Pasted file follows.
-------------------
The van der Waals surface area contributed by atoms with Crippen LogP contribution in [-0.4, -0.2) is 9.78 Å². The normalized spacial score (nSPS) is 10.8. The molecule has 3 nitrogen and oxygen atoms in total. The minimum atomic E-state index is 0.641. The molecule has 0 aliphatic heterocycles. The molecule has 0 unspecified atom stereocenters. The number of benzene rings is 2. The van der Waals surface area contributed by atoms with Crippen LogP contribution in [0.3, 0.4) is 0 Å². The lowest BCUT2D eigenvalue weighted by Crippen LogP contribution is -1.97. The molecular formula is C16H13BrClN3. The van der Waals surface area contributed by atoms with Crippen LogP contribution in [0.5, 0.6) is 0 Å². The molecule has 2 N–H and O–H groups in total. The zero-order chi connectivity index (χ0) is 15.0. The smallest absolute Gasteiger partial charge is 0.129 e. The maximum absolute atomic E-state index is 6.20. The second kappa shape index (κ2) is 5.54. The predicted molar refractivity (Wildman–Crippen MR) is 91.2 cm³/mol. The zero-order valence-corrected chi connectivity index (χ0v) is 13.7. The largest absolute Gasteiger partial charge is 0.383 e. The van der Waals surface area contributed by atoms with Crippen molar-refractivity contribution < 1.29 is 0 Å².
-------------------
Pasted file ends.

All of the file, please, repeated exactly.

The van der Waals surface area contributed by atoms with Crippen LogP contribution in [-0.4, -0.2) is 9.78 Å². The normalized spacial score (nSPS) is 10.8. The molecule has 3 nitrogen and oxygen atoms in total. The minimum atomic E-state index is 0.641. The molecule has 0 aliphatic heterocycles. The molecule has 0 unspecified atom stereocenters. The number of benzene rings is 2. The van der Waals surface area contributed by atoms with Crippen LogP contribution in [0.3, 0.4) is 0 Å². The lowest BCUT2D eigenvalue weighted by Crippen LogP contribution is -1.97. The molecular formula is C16H13BrClN3. The van der Waals surface area contributed by atoms with Crippen LogP contribution in [0.5, 0.6) is 0 Å². The molecule has 2 N–H and O–H groups in total. The zero-order chi connectivity index (χ0) is 15.0. The smallest absolute Gasteiger partial charge is 0.129 e. The maximum absolute atomic E-state index is 6.20. The second kappa shape index (κ2) is 5.54. The predicted molar refractivity (Wildman–Crippen MR) is 91.2 cm³/mol. The zero-order valence-corrected chi connectivity index (χ0v) is 13.7. The largest absolute Gasteiger partial charge is 0.383 e. The van der Waals surface area contributed by atoms with Crippen molar-refractivity contribution < 1.29 is 0 Å².